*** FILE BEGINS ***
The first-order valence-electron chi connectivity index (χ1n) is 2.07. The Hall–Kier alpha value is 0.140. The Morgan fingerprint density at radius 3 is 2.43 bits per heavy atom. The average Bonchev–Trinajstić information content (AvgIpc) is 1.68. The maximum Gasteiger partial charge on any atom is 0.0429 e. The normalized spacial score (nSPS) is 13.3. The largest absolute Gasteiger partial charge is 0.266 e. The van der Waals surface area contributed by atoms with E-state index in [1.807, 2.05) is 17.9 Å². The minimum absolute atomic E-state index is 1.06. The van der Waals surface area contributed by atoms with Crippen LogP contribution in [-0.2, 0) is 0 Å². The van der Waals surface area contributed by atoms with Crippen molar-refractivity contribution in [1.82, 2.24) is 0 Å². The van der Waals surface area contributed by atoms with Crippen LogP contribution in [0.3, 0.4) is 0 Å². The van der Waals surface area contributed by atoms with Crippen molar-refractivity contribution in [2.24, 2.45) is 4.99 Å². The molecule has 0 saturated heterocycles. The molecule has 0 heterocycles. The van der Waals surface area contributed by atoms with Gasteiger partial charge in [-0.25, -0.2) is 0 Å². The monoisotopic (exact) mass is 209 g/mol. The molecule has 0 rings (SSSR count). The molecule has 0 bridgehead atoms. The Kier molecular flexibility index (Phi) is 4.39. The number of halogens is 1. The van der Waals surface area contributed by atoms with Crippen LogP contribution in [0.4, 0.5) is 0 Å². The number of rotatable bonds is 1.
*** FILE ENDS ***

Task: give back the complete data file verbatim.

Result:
The first-order valence-electron chi connectivity index (χ1n) is 2.07. The Hall–Kier alpha value is 0.140. The Morgan fingerprint density at radius 3 is 2.43 bits per heavy atom. The average Bonchev–Trinajstić information content (AvgIpc) is 1.68. The maximum Gasteiger partial charge on any atom is 0.0429 e. The normalized spacial score (nSPS) is 13.3. The largest absolute Gasteiger partial charge is 0.266 e. The van der Waals surface area contributed by atoms with E-state index in [1.807, 2.05) is 17.9 Å². The minimum absolute atomic E-state index is 1.06. The van der Waals surface area contributed by atoms with Crippen LogP contribution in [-0.2, 0) is 0 Å². The van der Waals surface area contributed by atoms with Crippen molar-refractivity contribution in [1.82, 2.24) is 0 Å². The van der Waals surface area contributed by atoms with Crippen LogP contribution in [0.3, 0.4) is 0 Å². The van der Waals surface area contributed by atoms with Crippen molar-refractivity contribution in [2.24, 2.45) is 4.99 Å². The molecule has 0 saturated heterocycles. The molecule has 0 heterocycles. The van der Waals surface area contributed by atoms with Gasteiger partial charge in [-0.25, -0.2) is 0 Å². The monoisotopic (exact) mass is 209 g/mol. The molecule has 0 rings (SSSR count). The molecule has 0 bridgehead atoms. The Kier molecular flexibility index (Phi) is 4.39. The number of halogens is 1. The van der Waals surface area contributed by atoms with Crippen LogP contribution in [0.4, 0.5) is 0 Å². The number of rotatable bonds is 1.